Car crashes, fires and storms are closing the streets of downtown Sudbury. There is no need to worry though — all the tragedies are simply for effect. This week alone, three separate film projects are being shot in the core of the city.
“It's a super busy week for filming downtown,” said Maureen Luoma, executive director of Downtown Sudbury. “It's pretty exciting.”
The projects underway in the city include the TV medical drama Hard Rock Medical, the Hallmark Film love story Be My Valentine and the zombie thriller The Returned.
“Not only are we excited about watching films, increasingly, Greater Sudbury is becoming a local hub for film and television production,” said Mayor Marianne Matichuk.
“The city is supportive of the film industry and the jobs it creates, and we're seeing results,” she said. “And it doesn't hurt that it improves Greater Sudbury's image at the same time.”
There have been quite a few other positive effects on the city since an influx of film productions have been travelling north.
Much of the 13-episode season of Hard Rock Medical will be filmed in Greater Sudbury. The locations aren't the only thing that's local — according to Tracy Legault from Carte Blanche's northern production services, about 90 per cent of the 50-person team calls Sudbury home.
Along with Distinct Features and Title Entertainment, Carte Blanche is continuing to train locals for key roles.
“Assistants in various departments are now taking key crew roles,” she stated. “Last week, we provided a three-day bootcamp for Grip and Electrics, with the goal of this entire department being strictly northern talent, and not having to bring crew from Ottawa or Toronto. Our efforts were fruitful. We now have a best boy and key grip trained who are regional and all of our creative departments are now local.”
Last week, we provided a three-day bootcamp for Grip and Electrics, with the goal of this entire department being strictly northern talent, and not having to bring crew from Ottawa or Toronto.
Carte Blanche Films
Hometown actor Stéphane Paquette is the Sudbury lead in the film, performing alongside Patrick McKenna who played Harold Green on the TV series The Red Green Show, Angela Asher and Tamara Duarte.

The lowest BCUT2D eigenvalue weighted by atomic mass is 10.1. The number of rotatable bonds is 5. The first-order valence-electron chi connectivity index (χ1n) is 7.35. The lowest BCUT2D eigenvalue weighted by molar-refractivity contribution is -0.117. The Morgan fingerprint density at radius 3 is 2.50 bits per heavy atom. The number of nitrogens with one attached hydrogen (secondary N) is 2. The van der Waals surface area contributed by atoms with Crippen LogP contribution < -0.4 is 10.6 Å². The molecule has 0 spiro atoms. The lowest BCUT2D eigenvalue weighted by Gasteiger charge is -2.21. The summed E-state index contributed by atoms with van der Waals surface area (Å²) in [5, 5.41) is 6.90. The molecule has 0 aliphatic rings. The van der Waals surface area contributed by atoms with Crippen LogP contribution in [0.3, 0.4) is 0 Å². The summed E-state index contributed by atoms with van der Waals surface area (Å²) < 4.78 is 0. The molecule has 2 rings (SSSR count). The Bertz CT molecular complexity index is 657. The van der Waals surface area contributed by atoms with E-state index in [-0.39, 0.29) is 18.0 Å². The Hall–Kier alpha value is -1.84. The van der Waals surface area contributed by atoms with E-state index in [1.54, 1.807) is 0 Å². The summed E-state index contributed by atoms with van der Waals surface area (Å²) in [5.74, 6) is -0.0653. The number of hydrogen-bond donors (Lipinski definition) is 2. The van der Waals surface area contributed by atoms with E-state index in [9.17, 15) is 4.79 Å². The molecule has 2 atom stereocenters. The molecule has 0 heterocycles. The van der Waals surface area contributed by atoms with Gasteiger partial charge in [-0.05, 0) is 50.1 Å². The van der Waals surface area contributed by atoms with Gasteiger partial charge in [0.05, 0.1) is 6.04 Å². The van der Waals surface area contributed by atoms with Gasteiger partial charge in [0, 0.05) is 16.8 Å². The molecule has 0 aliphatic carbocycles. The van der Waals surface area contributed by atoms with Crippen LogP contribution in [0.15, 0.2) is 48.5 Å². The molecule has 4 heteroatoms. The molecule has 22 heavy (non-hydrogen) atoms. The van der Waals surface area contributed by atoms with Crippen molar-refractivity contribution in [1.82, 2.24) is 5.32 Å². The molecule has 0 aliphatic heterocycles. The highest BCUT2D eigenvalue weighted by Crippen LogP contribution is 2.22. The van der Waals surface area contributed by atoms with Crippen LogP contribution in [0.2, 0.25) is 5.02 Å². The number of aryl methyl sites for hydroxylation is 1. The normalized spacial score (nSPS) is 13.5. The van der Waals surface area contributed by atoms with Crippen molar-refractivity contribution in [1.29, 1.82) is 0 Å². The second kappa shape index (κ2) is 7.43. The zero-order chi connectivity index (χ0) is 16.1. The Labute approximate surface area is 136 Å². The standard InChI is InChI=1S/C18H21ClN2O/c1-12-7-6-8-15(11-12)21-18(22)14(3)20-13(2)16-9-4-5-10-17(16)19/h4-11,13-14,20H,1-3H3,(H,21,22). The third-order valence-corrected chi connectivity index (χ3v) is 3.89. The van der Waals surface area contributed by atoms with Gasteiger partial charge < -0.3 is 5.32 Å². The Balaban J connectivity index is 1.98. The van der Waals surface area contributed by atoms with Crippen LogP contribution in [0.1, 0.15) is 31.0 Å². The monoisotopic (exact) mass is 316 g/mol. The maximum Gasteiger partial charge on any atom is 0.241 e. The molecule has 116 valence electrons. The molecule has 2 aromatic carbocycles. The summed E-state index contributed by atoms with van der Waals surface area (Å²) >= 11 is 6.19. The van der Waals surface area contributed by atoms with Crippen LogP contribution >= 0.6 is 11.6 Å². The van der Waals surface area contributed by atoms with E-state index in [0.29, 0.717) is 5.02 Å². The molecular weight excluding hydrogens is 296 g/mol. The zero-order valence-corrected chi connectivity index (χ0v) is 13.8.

Be My Valentine is the story of Dan, a single parent in a small town who is happy with his simple life. Love is the last thing on his mind until he is called to a fire at the flower shop. Around the same time, his 12-year-old son falls for one of his coworkers.
“Love is in the air.”
The film stars William Baldwin, Christian Martyn, Allison Brennan and Lisa Berry. David Anselmo from Northern Ontario Film Studios said there is “quite a bit” of local talent on the film.
“I'm pretty proud of that,” he said. The entire grip, electric, assistant directors and location department is from Northern Ontario — a total of about 50 jobs.
“We are also training above the line positions such as a director and producer trainee and technical positions such as a DOP trainee, and hair and makeup trainee,” Anselmo said.
Luoma said it's been interesting to see Sudbury portrayed through the eyes of outsiders. Not only does it highlight the city on an international level when the final products screen at various festivals, it also gives locals a different perspective on their own hometown.
“We get to see ourselves in a different light from how we see ourselves on a normal daily basis,” she said.
Looking at local landmarks, like many filmgoers had the chance to do when The Truth screened during Cinéfest, puts the “neat character” Sudbury has to offer in a positive light. The immediate benefits to the city are evident too.
“(Crews) are staying downtown, they're eating at the restaurants downtown and they're shopping downtown,” Luoma said. “They're supporting the community where they do work.”
According to the city, the following roads will be effected by the productions:
Tuesday, Sept. 25: Be My Valentine — 7 a.m. to 5 p.m. police intermittent street closures from the Van Horne fire station south to Elgin Street (7 a.m. to 9 a.m.) then westwards to Durham Street, ending at Medina Lane (9 a.m. to 5 p.m.). The fire truck will then loop back around Larch Street to recommence at the fire house again (this wrap around will not close traffic, but is for the truck to get back to the starting point). There will be no on-street parking on the Durham Street portion of the film shoot. Durham Street from Elgin Street to Larch Street will be intermittently closed to allow for static video in front of and inside Carissa's. Access to the YMCA will be impacted by the movie production throughout the day.
Thursday, Sept. 27: The Returned — 7 a.m. to 1 p.m. police controlled intermittent street closures at three separate areas at different times throughout the day. Underneath the Brady overpass using a bucket truck to clean mock graffiti off the overpass. The north lane of westbound traffic would be completely closed (7 a.m. to 9 a.m.) limiting traffic to one lane in this direction. Police controlled intermittent street closures will also be on Elgin Street from Grey Street to Brady Street with no parking on the north side of Elgin Street in this stretch (9 a.m. to 1 p.m.).
Friday, Sept. 28: The Returned — 7 a.m. to 9 p.m. full police closure of the southern eastbound lane of Elm Street from Elgin Street to Durham Street with film production vehicles and equipment in this lane.
Thursday, Oct. 4: The Returned — 7 a.m. to 11 p.m. police controlled intermittent street closures on Cedar Street from Lisgar Street to Durham Street with no on-street parking on either side. Special effects will be used to produce a temporary rain shower.